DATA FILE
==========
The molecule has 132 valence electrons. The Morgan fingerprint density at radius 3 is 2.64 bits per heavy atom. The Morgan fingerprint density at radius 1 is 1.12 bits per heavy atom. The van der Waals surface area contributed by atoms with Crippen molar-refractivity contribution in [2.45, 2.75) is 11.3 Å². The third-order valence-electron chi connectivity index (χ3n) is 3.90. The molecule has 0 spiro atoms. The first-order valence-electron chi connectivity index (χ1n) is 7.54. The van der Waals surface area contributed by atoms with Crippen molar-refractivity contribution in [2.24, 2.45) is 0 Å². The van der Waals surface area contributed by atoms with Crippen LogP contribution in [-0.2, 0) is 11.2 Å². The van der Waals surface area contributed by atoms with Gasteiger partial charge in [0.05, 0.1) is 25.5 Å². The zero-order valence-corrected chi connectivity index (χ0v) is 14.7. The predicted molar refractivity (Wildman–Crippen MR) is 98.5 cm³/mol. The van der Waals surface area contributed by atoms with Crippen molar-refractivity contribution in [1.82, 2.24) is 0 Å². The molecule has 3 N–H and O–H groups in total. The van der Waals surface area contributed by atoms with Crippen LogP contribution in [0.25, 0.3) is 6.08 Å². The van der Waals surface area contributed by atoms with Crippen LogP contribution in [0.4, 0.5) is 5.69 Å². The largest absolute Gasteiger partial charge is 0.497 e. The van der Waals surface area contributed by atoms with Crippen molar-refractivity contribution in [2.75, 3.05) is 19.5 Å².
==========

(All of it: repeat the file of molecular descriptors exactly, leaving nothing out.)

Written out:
The molecule has 132 valence electrons. The Morgan fingerprint density at radius 3 is 2.64 bits per heavy atom. The Morgan fingerprint density at radius 1 is 1.12 bits per heavy atom. The van der Waals surface area contributed by atoms with Crippen molar-refractivity contribution in [2.45, 2.75) is 11.3 Å². The third-order valence-electron chi connectivity index (χ3n) is 3.90. The molecule has 0 spiro atoms. The first-order valence-electron chi connectivity index (χ1n) is 7.54. The van der Waals surface area contributed by atoms with Crippen molar-refractivity contribution in [2.24, 2.45) is 0 Å². The van der Waals surface area contributed by atoms with Crippen LogP contribution in [-0.2, 0) is 11.2 Å². The van der Waals surface area contributed by atoms with Gasteiger partial charge in [0.05, 0.1) is 25.5 Å². The zero-order valence-corrected chi connectivity index (χ0v) is 14.7. The predicted molar refractivity (Wildman–Crippen MR) is 98.5 cm³/mol. The van der Waals surface area contributed by atoms with Crippen molar-refractivity contribution in [1.82, 2.24) is 0 Å². The molecule has 3 N–H and O–H groups in total. The van der Waals surface area contributed by atoms with Crippen LogP contribution in [0.25, 0.3) is 6.08 Å². The van der Waals surface area contributed by atoms with Crippen LogP contribution in [0.4, 0.5) is 5.69 Å². The largest absolute Gasteiger partial charge is 0.497 e. The van der Waals surface area contributed by atoms with Crippen molar-refractivity contribution in [2.75, 3.05) is 19.5 Å².